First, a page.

Acknowledgement: The authors acknowledge the support received from the Laoshan Laboratory (No. LSKJ202202000), the National Natural Science Foundation of China (Grant Nos. 12032002, U22A20256, and 12302253), and the Natural Science Foundation of Beijing (No. L212023) for partially funding this work.Competing interest The authors have no competing interests to declare that are relevant to the content of this article.Open Access This article is licensed under a Creative Commons Attribution 4.0 International License, which permits use, sharing, adaptation, distribution and reproduction in any medium or format, as long as you give appropriate credit to the original author(s) and thesource, provide a link to the Creative Commons licence, and indicateif changes were made. The images or other third party material in thisarticle are included in the article's Creative Commons licence, unlessindicated otherwise in a credit line to the material. If material is notincluded in the article's Creative Commons licence and your intendeduse is not permitted by statutory regulation or exceeds the permitteduse, you will need to obtain permission directly from the copyrightholder. To view a copy of this licence, visit http://creativecommons.org/licenses/by/4.0/. 
Figure 4 Typical Eulerian description in the meshbased and meshfree methods: (a) & (b) are Eulerian meshes in the problem of the flow past a circular cylinder; (c) & (d) are Eulerian nodes in this problem. (Subfigure (b) and (c) are reproduced from Qian et al. (2022), Copyright (2022), with permission.)
Figure 8 Sequential subplots of a dam break simulation using the ALE method at time intervals t = 0.50 s, 1.25 s, 1.75 s, and 4.75 s (the results are reproduced from Zhu et al. (2020), with permission.)
Figure 9 Snapshots of fluid velocity depicting water waves impacting a deck with two beams (left) and six beams (right) at time points (a) t = 6.2s and (b) t = 6.5s, as simulated by the ALE method (the results are reproduced from Xiang and Istrati (2021), with automatic permission granted under the openaccess policy)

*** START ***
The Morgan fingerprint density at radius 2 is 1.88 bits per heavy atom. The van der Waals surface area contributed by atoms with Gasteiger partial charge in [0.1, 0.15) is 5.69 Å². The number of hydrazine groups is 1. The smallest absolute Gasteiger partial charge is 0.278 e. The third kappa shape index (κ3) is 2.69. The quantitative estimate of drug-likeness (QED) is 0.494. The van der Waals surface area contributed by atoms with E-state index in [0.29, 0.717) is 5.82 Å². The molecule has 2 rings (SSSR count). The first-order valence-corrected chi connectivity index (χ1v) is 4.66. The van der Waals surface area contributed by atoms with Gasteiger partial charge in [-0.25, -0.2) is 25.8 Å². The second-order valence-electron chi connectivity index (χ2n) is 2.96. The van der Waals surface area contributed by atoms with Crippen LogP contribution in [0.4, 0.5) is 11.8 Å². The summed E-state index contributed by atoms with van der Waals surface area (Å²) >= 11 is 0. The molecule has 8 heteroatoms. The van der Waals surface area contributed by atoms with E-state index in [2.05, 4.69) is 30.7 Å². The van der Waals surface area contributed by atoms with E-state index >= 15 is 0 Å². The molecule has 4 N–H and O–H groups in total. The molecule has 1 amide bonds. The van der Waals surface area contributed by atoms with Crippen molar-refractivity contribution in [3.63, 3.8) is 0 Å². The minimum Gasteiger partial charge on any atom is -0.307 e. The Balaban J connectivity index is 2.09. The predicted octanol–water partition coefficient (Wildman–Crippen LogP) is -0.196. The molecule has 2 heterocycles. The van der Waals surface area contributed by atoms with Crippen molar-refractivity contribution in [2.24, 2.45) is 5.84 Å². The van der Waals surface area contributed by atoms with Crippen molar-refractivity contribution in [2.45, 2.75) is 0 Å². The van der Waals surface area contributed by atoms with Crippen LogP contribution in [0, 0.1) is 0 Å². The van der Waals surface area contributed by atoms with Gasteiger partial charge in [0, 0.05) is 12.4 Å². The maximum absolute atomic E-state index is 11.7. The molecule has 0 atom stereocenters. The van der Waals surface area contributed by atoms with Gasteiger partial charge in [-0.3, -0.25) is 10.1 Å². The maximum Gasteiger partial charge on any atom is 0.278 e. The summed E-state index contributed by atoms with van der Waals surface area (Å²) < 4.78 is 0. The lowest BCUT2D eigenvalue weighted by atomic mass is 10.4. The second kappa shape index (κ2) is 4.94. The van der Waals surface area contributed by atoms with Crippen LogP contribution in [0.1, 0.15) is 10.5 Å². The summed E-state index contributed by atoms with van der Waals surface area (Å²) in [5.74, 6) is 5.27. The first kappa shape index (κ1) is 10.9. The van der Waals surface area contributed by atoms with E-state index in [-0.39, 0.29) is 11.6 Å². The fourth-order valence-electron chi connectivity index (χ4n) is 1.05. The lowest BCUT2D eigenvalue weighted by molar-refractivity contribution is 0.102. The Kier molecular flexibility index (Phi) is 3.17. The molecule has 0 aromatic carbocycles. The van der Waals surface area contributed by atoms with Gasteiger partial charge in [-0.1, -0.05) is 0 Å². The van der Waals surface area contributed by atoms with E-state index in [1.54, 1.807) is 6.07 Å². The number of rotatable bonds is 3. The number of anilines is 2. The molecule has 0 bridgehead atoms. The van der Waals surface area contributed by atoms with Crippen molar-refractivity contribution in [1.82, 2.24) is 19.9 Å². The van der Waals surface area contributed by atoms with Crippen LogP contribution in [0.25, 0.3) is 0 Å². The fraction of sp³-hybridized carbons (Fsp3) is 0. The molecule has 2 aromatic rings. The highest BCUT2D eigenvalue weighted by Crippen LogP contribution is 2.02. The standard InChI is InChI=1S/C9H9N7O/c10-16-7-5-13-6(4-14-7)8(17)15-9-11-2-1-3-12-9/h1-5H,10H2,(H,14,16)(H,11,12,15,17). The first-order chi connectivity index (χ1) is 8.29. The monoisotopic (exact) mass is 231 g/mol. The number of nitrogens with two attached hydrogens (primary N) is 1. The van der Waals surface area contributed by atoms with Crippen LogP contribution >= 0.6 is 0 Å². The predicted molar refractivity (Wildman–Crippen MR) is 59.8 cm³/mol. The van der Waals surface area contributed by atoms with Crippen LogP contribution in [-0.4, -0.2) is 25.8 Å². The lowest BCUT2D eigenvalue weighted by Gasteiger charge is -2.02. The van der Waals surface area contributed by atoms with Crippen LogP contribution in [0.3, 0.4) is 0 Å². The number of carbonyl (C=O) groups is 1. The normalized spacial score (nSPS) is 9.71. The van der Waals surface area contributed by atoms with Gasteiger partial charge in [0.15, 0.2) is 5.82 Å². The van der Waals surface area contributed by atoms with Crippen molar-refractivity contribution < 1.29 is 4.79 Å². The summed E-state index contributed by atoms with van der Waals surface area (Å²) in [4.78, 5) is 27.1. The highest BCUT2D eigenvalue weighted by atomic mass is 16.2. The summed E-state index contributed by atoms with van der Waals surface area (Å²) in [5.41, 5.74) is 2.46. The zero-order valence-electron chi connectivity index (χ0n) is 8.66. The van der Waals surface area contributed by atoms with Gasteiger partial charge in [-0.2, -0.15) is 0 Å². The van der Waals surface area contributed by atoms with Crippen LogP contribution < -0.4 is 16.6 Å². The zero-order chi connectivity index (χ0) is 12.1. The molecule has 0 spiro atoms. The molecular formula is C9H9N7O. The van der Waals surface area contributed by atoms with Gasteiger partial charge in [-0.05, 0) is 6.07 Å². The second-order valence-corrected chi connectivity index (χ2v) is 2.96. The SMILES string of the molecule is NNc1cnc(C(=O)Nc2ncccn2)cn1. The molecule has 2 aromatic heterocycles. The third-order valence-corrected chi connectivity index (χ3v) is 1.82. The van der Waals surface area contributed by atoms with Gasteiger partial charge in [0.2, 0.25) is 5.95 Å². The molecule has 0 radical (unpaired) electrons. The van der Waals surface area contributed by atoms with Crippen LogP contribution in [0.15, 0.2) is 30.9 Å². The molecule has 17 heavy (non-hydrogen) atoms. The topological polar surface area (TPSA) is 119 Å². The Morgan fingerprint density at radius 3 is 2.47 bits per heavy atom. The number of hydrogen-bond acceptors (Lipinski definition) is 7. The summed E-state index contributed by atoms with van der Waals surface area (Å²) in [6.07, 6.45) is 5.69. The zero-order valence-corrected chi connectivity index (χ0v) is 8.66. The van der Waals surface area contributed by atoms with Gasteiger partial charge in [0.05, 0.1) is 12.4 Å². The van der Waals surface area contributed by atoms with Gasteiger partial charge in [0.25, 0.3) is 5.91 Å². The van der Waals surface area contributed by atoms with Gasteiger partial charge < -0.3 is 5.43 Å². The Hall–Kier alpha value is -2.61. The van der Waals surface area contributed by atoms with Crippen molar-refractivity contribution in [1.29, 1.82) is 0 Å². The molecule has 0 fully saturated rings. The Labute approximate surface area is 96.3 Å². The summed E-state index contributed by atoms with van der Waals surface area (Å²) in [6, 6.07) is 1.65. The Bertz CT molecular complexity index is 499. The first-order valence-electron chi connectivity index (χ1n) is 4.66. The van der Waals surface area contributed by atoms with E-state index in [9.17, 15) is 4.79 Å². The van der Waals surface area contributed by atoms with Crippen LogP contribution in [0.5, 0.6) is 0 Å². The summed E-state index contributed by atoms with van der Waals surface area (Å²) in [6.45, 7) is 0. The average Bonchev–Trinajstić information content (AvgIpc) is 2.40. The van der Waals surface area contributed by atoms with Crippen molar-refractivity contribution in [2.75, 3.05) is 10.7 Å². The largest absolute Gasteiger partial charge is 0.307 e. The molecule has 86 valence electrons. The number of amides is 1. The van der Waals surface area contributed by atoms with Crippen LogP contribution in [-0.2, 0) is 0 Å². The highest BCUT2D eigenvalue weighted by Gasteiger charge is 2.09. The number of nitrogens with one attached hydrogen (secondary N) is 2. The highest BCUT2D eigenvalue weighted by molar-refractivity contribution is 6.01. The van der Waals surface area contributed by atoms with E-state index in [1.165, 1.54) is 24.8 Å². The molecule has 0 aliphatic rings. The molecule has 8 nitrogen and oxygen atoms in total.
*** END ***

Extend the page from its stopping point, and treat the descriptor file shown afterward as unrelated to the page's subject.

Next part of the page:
Figure 12 Results from a PIC method simulation showing the wave profile and velocity field adjacent to a lowcrested structure during overtopping. (The results are reproduced from Chen et al. (2016a), with permission.)
Figure 13 Snapshots of wave interaction with a fixed cylinder according to the PIC method. (The results are reproduced from Chen et al. (2016b), with permission.)
Figure 14 Snapshots from the PIC methodbased numerical simulation of regular wave interaction with a single cylinder. (The results are reproduced from Chen et al. (2019b), with permission.)
Figure 19 Mapping from the Eulerian background nodes to the Lagrangian particles (This figure is reproduced from Qian et al. (2023c), Copyright (2023), with permission.)
Figure 20 Local error snapshots in the dam break problem at times t^{∗} = 2.57, 6.67, and 19.28 (the colors on the background mesh denote the local error in the corresponding background cell): (a–c) local error of mass; (d–f) local error of linear momentum; (g–i) local error of angular momentum, here, t^{∗} denote a dimensionless number related to time. (The results are reproduced from Qian et al. (2023c), with permission.)